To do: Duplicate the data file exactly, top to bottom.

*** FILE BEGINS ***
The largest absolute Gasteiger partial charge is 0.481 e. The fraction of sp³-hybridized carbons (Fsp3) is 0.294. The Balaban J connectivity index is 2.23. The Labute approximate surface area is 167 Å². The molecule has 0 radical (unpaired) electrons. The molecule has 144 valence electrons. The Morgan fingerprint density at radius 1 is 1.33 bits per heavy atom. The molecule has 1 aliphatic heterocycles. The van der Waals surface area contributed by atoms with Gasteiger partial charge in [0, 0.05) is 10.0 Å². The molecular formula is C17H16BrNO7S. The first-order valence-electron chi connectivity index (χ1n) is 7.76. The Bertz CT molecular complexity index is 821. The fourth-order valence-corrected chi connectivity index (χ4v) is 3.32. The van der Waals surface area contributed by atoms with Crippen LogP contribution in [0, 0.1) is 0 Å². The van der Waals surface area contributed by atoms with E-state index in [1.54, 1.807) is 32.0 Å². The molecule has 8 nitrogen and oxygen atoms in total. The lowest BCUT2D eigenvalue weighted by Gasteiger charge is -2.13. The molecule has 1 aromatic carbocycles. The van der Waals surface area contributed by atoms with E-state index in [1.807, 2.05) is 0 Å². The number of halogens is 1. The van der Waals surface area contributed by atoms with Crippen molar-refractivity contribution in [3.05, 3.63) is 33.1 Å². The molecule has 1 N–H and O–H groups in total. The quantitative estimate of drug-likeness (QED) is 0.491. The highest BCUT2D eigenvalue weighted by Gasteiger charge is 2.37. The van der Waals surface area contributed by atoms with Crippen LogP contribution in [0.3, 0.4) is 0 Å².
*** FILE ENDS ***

The largest absolute Gasteiger partial charge is 0.481 e. The fraction of sp³-hybridized carbons (Fsp3) is 0.294. The Balaban J connectivity index is 2.23. The Labute approximate surface area is 167 Å². The molecule has 0 radical (unpaired) electrons. The molecule has 144 valence electrons. The Morgan fingerprint density at radius 1 is 1.33 bits per heavy atom. The molecule has 1 aliphatic heterocycles. The van der Waals surface area contributed by atoms with Gasteiger partial charge in [0, 0.05) is 10.0 Å². The molecular formula is C17H16BrNO7S. The first-order valence-electron chi connectivity index (χ1n) is 7.76. The Bertz CT molecular complexity index is 821. The fourth-order valence-corrected chi connectivity index (χ4v) is 3.32. The van der Waals surface area contributed by atoms with Crippen LogP contribution in [0, 0.1) is 0 Å². The van der Waals surface area contributed by atoms with E-state index in [1.54, 1.807) is 32.0 Å². The molecule has 8 nitrogen and oxygen atoms in total. The lowest BCUT2D eigenvalue weighted by Gasteiger charge is -2.13. The molecule has 1 aromatic carbocycles. The van der Waals surface area contributed by atoms with E-state index in [1.807, 2.05) is 0 Å². The number of halogens is 1. The van der Waals surface area contributed by atoms with Crippen molar-refractivity contribution in [3.05, 3.63) is 33.1 Å². The molecule has 1 N–H and O–H groups in total. The quantitative estimate of drug-likeness (QED) is 0.491. The highest BCUT2D eigenvalue weighted by Gasteiger charge is 2.37. The van der Waals surface area contributed by atoms with Crippen LogP contribution in [0.3, 0.4) is 0 Å².